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unusual basement

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Debra

Thread Starter
Senior Member
Joined
Jan 15, 2002
Professional Status
Certified Residential Appraiser
State
Tennessee
Hello

I'm wondering if there is a percentage of the above ground $ per square foot that can be used for a basement? Thanks! :?:
 

Larry Lyke

Senior Member
Joined
Feb 2, 2002
Debra --

Not in a true percent that's common to every appraisal report.

In the average home, I find for an unfinished Basement, it works out to somewhere from about $12.00/sqft to $25.00, or around 1/8 to a 1/4 of the 1st floor (Main Floor) GLA rate.

Not very helfpul, I know. If you give us an actual problem, you might just get a more meaningful answer through the trial and error of our Forum discussion.
 

Debra

Thread Starter
Senior Member
Joined
Jan 15, 2002
Professional Status
Certified Residential Appraiser
State
Tennessee
Hello!

I'm looking to appraise a home that is around 4000 square feet and has a 2200 square foot basement. The above grade I figure to be worth about $100 a square foot...does that help? Thanks! :?
 

Richard Carlsen

Elite Member
Joined
Jan 15, 2002
Professional Status
Licensed Appraiser
State
Michigan
You did not say if the basement were finished or unfinished. If it is finished, is it finished so as equal to the above grade area in quality. All of these factors have an effect on contributory value. Basements with no finish, some low quality finish or with equal quality finish to above grade levels all have a different utility in a single-family dwelling. I doubt that a simple percentage is appropriate for this calculation.
 

Mike Garrett RAA

Elite Member
Gold Supporting Member
Joined
Jan 14, 2002
Professional Status
Certified Residential Appraiser
State
Colorado
Matched pairs analysis...darlin! You can extract the adjustment from the market. Each market will be slightly different. Here in the median price range the adjustment is from $15 to $25 a square foot. Good luck!
 

Steve Owen

Elite Member
Joined
Jan 16, 2002
Professional Status
Certified General Appraiser
State
Missouri
Market data is the best way to go. You shouldn't be looking for an amount or percentage that you can use in every instance. The next house will be different. However, if you don't have good market data from current sales there are a few other things that might help you. One of them is the cost approach. Base on the economic theory of substitution, no one will pay more for the basement space than it costs to build. If it's a fairly new home, or if you have good market data on depreciation, then this approach can give you a starting point for your adjustment. Of course, if you have good market data, you should go by that, but basements are tricky. It is not too unusual to adjust one comp at a higher rate per square foot than the others if the finish is better quality. Past experience can be a real help here. If you don't know for sure, you shold consider getting some help from one of your friendly competitors.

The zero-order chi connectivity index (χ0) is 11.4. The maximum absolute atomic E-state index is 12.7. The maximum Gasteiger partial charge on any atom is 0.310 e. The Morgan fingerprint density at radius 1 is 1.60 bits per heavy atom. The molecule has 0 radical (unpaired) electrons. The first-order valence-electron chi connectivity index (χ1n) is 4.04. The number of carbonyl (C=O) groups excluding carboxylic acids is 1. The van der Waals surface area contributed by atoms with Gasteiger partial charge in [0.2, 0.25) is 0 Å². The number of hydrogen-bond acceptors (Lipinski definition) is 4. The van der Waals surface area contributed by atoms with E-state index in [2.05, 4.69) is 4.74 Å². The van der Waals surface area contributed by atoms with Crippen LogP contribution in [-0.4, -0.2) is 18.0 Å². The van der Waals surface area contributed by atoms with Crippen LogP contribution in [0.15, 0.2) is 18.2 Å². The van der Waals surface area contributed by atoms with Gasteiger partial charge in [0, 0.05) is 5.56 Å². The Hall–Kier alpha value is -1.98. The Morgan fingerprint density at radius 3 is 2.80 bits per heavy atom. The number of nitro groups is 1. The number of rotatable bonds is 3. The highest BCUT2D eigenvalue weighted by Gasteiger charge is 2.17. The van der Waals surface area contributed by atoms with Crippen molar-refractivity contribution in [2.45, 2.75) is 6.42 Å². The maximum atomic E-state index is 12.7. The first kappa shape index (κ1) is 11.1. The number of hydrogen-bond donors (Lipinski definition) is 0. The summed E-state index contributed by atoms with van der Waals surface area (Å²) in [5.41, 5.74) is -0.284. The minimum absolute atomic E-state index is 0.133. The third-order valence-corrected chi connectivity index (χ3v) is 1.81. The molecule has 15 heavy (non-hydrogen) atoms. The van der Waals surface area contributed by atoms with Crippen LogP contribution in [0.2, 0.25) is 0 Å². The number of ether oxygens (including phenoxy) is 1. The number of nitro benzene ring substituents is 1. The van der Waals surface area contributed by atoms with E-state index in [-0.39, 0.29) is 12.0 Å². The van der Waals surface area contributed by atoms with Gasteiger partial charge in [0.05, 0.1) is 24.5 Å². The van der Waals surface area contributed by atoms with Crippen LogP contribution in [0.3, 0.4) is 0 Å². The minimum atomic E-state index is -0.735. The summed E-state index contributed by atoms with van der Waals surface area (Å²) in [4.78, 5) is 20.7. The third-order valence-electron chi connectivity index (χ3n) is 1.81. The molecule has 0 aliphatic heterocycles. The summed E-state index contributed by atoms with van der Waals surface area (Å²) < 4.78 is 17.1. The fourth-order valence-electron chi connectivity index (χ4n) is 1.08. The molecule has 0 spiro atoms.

Restrain

Elite Member
Joined
Jan 22, 2002
Professional Status
Certified General Appraiser
State
Florida
Definitely rely on available market data. I've seen basements that are a detriment to value, not an addition to value. Use paired sales if you've got them. If there was a magic figure, they wouldn't need us. Hey! That's right! The Lenders say they don't need us.
 

slacker

Junior Member
Joined
Feb 20, 2002
Matched pairs analysis...darlin! You can extract the adjustment from the market. Each market will be slightly different. Here in the median price range the adjustment is from $15 to $25 a square foot. Good luck!
Just curious. How do you match pair a finished basement? Are you inspecting the basements of your comps? I’ve seen finished basements with 20k put into a below grade bathroom. The MLS had it as a finished basement with luxury bath. Leaves a lot to the imagination if you haven’t actually seen it.

How are you comparing one basement to another in terms of cost per sqft?
 

jtrotta

Senior Member
Joined
Jan 16, 2002
Debra;
You asked; "is there a percentage of the above ground $ per square foot that can be used for a basement" :?:

Your question is generic at best - you need to rephrase your question as there is limited information to what you ask :? Please clarify what you need to know.

8)
 

Steve Owen

Elite Member
Joined
Jan 16, 2002
Professional Status
Certified General Appraiser
State
Missouri
Basements are a drag, all right. The MLS never has enough good data. However, I am pretty familiar with my market; after you've been in a bunch of them you can get pretty good at predicting. You still can't do it without talking to the realtor or someone else who knows what's down there, though. After doing that, I can usually match them up pretty well. Most of the time, the construction above grade is tell-tale for the quality of what's down-- there are exceptions though. The short answer is that you find out what's there by talking to someone who knows, then you can do it. Basements almost always call for some subjectivity though. So what's new? You can't always tell what the interior quality of a comp is upstairs either. We should be appraisers, not number crunchers. They are paying you to develop an opinion, not just to do math.
 
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